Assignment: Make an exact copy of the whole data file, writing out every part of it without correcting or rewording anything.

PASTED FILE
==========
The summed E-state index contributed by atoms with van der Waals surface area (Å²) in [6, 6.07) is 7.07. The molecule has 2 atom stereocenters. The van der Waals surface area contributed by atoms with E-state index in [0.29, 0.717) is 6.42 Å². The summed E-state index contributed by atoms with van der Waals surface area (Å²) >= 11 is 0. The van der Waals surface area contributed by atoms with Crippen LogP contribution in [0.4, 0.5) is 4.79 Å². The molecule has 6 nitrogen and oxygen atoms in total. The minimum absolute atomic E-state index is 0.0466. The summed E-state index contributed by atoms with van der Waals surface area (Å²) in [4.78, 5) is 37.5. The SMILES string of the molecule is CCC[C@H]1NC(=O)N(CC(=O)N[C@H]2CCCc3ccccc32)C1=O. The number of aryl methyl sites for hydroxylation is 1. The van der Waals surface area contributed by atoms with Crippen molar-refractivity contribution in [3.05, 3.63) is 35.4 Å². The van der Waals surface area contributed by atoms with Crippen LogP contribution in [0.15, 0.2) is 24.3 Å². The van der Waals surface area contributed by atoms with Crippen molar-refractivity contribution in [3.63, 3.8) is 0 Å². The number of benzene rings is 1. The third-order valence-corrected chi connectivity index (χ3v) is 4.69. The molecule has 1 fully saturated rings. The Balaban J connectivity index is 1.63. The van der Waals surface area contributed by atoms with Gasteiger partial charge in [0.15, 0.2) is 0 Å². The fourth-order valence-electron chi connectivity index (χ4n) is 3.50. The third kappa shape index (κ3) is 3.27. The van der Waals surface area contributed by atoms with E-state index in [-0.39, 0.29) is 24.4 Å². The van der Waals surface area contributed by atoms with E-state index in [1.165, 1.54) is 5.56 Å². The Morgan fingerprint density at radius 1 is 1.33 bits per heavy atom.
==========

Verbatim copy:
The summed E-state index contributed by atoms with van der Waals surface area (Å²) in [6, 6.07) is 7.07. The molecule has 2 atom stereocenters. The van der Waals surface area contributed by atoms with E-state index in [0.29, 0.717) is 6.42 Å². The summed E-state index contributed by atoms with van der Waals surface area (Å²) >= 11 is 0. The van der Waals surface area contributed by atoms with Crippen LogP contribution in [0.4, 0.5) is 4.79 Å². The molecule has 6 nitrogen and oxygen atoms in total. The minimum absolute atomic E-state index is 0.0466. The summed E-state index contributed by atoms with van der Waals surface area (Å²) in [4.78, 5) is 37.5. The SMILES string of the molecule is CCC[C@H]1NC(=O)N(CC(=O)N[C@H]2CCCc3ccccc32)C1=O. The number of aryl methyl sites for hydroxylation is 1. The van der Waals surface area contributed by atoms with Crippen molar-refractivity contribution in [3.05, 3.63) is 35.4 Å². The van der Waals surface area contributed by atoms with Crippen LogP contribution in [0.15, 0.2) is 24.3 Å². The van der Waals surface area contributed by atoms with Crippen molar-refractivity contribution in [3.63, 3.8) is 0 Å². The number of benzene rings is 1. The third-order valence-corrected chi connectivity index (χ3v) is 4.69. The molecule has 1 fully saturated rings. The Balaban J connectivity index is 1.63. The van der Waals surface area contributed by atoms with Gasteiger partial charge in [0.15, 0.2) is 0 Å². The fourth-order valence-electron chi connectivity index (χ4n) is 3.50. The third kappa shape index (κ3) is 3.27. The van der Waals surface area contributed by atoms with E-state index in [-0.39, 0.29) is 24.4 Å². The van der Waals surface area contributed by atoms with E-state index in [1.165, 1.54) is 5.56 Å². The Morgan fingerprint density at radius 1 is 1.33 bits per heavy atom.